Moses spoke to the Lord saying, “Let the Lord, Source of the breath of all flesh, appoint someone over the community who shall go out before them and come in before them, and who shall take them out and bring them in, so that the Lord’s community may not be like sheep that have no shepherd.” (B’midbar 27:15-17.)
Standing at the summit,
an upright lonely figure gazes at the land,
its nearness unbearably alluring, where
countless hues of rolling hills
converge on pristine sky.
He seems to stare forever
at the quilt of light and dark,
then turns away and softly asks
that God will seek a shepherd
who will bear with all the people
and tend this sundry flock.
Rashi remarks, “This verse tells the praise of righteous men who at the hour of their departure from the world abandon all thoughts of their own wants and think only of the wants of the community.” He casts further light on Moses’ care for his people once he would no longer be there to lead them. Rashi cites a Midrash noting that when Moses addresses God, “Source of the breath of all flesh” the Hebrew word translated for breath here is actually in the plural, “ruchot” and this is understood to mean “souls”. The Rabbis derive from this that just as each person’s face is different, so is his disposition. Moses was asking that God, Who knows how different each person is from another, should appoint a leader who will bear with each person according to his disposition. This Midrash mentions the blessing enacted by the Rabbis to be recited when seeing a crowd of Jews that exceeds 600,000, “Blessed are You, Lord our God, Ruler of the Universe, wise in secrets.” This alludes to God’s understanding of the myriad variety within humanity. Moses, the Midrash implies, is pleading for a successor who can encompass as much of this diversity as humanly possible.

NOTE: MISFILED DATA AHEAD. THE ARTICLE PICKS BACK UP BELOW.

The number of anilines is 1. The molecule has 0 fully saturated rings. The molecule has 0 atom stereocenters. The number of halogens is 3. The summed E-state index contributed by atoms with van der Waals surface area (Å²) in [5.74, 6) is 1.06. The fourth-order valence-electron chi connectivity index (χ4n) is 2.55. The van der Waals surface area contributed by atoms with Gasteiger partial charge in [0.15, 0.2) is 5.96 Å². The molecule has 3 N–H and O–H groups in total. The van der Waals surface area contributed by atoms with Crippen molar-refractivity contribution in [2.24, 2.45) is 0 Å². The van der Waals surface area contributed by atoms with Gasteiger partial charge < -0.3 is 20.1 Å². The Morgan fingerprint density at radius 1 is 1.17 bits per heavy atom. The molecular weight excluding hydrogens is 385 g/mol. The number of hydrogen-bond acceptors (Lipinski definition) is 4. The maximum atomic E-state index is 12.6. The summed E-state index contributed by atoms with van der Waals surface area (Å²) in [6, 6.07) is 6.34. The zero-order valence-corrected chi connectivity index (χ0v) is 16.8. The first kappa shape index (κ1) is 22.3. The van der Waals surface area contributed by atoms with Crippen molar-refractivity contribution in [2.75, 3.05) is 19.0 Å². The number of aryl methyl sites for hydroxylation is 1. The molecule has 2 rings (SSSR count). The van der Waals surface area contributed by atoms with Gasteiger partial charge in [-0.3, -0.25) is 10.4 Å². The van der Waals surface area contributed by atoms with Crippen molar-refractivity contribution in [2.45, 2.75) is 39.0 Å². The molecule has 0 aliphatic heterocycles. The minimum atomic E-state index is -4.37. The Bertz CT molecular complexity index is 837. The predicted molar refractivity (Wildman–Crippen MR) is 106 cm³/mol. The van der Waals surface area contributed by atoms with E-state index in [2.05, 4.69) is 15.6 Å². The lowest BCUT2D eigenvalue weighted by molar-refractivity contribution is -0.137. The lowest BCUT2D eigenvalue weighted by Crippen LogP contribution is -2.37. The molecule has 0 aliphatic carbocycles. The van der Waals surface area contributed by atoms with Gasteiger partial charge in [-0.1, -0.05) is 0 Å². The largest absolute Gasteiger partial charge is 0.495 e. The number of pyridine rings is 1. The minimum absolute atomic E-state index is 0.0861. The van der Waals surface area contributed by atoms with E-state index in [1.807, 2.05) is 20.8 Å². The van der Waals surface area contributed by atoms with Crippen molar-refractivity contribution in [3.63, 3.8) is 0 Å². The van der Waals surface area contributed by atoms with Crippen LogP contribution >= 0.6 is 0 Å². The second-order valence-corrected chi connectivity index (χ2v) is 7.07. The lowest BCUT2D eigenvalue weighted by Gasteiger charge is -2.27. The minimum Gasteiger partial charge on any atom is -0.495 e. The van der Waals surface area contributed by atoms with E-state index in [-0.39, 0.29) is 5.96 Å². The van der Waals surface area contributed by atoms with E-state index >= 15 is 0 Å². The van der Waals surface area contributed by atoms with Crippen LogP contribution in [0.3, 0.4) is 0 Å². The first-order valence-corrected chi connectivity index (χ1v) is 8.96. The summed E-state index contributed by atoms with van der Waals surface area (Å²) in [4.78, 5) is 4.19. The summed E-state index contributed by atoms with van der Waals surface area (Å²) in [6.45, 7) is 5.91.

In a commentary on Parashat Pinchas from 2009, http://ziegler.aju.edu/Default.aspx?id=5572 Rabbi Bradley Shavit Artson recalls that when he started his career as a pulpit rabbi, he would look over the crowd and see a group, but over the years he came to know his congregants as individuals. Having accompanied them through a whole spectrum of life experiences, the initial sea of faces metamorphosed into hundreds of individuals, each with a complex gamut of strengths and weaknesses.
Rabbi Shavit Artson comments, “Moses prepares to transfer leadership to a new generation. He is concerned on behalf of his people that the new leader should not seek to deny the individuality of each member of the community, imposing a bland homogeneity on all. Instead, Moses insists that the legitimate claims of the community must accommodate and celebrate individual expression and difference.”
In his book, Moses as Political Leader, Aaron Wildavsky devotes a chapter to addressing why Moses does not get to the Promised Land. In the section entitled “Renunciation” he says, “Only the greatest leader is able to inculcate principles so profound that other people can successfully implement them well into the future. God is trying to teach Moses that the greater accomplishment is to have done this without going into Canaan. Moses is now an old man. Physical death can not be of great importance to him. The hard thing for Moses is not death, but rather his absence at the culmination of all his plans…”
Wildavsky continues, “In his final phase of leadership, Moses includes provisions to help future leaders avoid the danger to which he almost succumbed. Having learned that no leader is indispensable, Moses relinquishes his own role, while simultaneously guaranteeing that the people will not be left “as sheep without a shepherd” (Num. 27:17).”
He concludes the section, “Moses eventually understands that the chief virtue in leaders is to make themselves unnecessary. To be a “nursing father” – knowing that the child may die, will probably rebel, and must be allowed to make history on its own – is the essence of Mosaic leadership. Teaching that leads to learning that creating new teachers is a circular process of renewal, not a linear model of leadership.”